The Coronavirus (COVID-19) pandemic has forced many companies to adapt, including incorporating remote work into their normal operations. For some companies, this is an easy adjustment due to the popularity of distributed teams and remote work. Many companies, however, are finding it challenging to adjust to a remote environment.
Working from home can also be difficult for workers that are used to the structure and social nature of working in an office. Those not used to working remotely can find it difficult to be productive. Others may even feel isolated and depressed, especially with the continuing news coverage of the outbreak. The Center for Disease Control has offered some guidelines for dealing with the mental stress and anxiety many are feeling.
The following tips can help your company navigate the challenges ahead and adjust to working remotely during the Coronavirus outbreak.
General work from home tips
Create a schedule: A schedule can help maintain a sense of normalcy, which not only improves productivity but reduces stress. Feeling productive can also boost overall morale, making it easier to deal with anxiety. One way you can do this is to go to sleep, wake up, start work and eat lunch at the same time you always have. You should also create a to-do list and use it as your guide each day.
Create a workspace: Having a workspace at home can help workers feel like they are truly “at work.” You don’t have to have a dedicated office; you just need an area you can make your own. You can use anyplace that is comfortable, like the dining room table, kitchen island, patio or even just a corner of your living room. Set yourself up with your computer, notepad and anything else you may use during the day.
Dress the part: While you can work in your pajamas, that can make it hard to get into the right mindset for work. This is especially true for workers new to working from home. Combat this by dressing like you normally do for work during business hours. This will also help you maintain a more normal work schedule, even if you’re not leaving the house.
Communicate regularly: Talking to coworkers is a daily part of office life, from meeting and emails to water-cooler chats. When you’re remote, replicate your daily communications as much as possible. This includes not only emails, but chats and phone calls. If possible, use video conferencing for some face time with your co-workers. While non-work talk may be frowned upon normally, it can be essential in reducing the stress and anxiety of a quarantine.
Tips for Managers
Managers overseeing remote teams for the first time may also be struggling to adjust. Keep in mind, the Coronavirus situation has created a great deal of stress and anxiety. This can tax even your most productive staff members. You can help your team manage their stress and their workload by adjusting how you communicate.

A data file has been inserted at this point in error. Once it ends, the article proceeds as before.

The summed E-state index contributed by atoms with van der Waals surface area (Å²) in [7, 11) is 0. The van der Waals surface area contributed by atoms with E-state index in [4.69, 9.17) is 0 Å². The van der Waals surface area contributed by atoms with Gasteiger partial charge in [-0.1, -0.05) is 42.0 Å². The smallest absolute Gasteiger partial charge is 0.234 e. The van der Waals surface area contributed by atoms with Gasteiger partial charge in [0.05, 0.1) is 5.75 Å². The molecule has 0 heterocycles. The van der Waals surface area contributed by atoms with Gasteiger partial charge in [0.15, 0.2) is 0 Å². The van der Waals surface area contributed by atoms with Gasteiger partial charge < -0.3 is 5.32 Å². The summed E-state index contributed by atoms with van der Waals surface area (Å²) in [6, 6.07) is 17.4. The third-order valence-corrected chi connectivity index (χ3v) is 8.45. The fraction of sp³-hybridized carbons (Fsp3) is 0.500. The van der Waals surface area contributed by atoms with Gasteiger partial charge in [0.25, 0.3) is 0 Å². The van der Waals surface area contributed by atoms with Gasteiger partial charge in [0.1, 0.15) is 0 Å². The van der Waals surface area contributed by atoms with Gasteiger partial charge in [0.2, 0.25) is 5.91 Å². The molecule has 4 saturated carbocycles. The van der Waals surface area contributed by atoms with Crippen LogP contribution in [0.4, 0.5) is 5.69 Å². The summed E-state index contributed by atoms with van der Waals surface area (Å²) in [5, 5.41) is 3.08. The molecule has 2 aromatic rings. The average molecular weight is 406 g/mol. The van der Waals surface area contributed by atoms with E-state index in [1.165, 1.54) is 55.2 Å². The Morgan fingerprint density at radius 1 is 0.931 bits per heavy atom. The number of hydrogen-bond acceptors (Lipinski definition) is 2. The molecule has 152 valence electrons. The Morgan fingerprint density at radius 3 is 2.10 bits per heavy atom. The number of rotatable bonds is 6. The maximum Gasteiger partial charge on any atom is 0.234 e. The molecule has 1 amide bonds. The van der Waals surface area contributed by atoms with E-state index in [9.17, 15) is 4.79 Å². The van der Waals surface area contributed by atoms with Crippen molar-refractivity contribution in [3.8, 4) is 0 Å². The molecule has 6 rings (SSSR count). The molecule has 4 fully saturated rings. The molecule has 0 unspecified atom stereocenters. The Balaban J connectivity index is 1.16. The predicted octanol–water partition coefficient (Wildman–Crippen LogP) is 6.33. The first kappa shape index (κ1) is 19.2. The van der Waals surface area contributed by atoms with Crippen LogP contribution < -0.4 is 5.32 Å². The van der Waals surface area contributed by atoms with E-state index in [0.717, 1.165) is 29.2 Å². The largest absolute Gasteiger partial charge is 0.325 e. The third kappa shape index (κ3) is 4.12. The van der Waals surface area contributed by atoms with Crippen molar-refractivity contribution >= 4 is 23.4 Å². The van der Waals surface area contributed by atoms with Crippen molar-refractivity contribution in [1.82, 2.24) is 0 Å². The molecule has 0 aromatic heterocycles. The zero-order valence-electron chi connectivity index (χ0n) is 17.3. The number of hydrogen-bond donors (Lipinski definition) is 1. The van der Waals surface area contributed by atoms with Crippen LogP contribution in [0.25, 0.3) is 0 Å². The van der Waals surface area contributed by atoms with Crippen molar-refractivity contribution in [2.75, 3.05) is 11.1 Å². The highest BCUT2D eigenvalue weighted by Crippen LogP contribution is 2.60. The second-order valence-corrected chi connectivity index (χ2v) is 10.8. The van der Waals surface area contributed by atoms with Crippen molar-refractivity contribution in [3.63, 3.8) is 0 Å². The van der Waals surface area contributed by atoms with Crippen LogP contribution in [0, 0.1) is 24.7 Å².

- Ask your team what challenges they face when working
at home. This will give you insight into their unique situation so that you can
help them overcome obstacles and stay on track.
- Use “can I help” language when inquiring about
projects. So instead of asking “Where are you on Project A,” ask “Is there
anything I can do to help with Project A.”
- Be careful of using language that may put your
team members on the defensive. You’ll inspire confidence and encourage
productivity by avoiding phrases that may imply that they are falling behind,
not being productive or otherwise not on track.
- People are often reluctant to admit their
struggles openly, so check in on your team members individually. This gives
them the opportunity to speak more freely.
- Encourage some fun team interactions remotely,
such as a non-work-related poll or schedule a virtual lunch video chat.
- Have resources handy and ready to share with your team. If you have IT assistance, HR help or even a medical hotline available, make sure everyone has access.
Tips for construction companies
For construction companies, remote work may only be an option for administrative staff. Even though some projects may be temporarily on hold, your company likely still has reporting requirements to comply with. For instance, if you do prevailing wage work, you’re required to submit no work reports on your active projects. These must be submitted weekly, even if your project is halted at the moment.
Above all, remember that this is an unprecedented situation for everyone. Keeping the lines of communication open will help instill confidence, alleviate fear and help your company navigate the weeks ahead.
The material presented here is educational in nature and is not intended to be, nor should be relied upon, as legal or financial advice. Please consult with an attorney or financial professional for advice.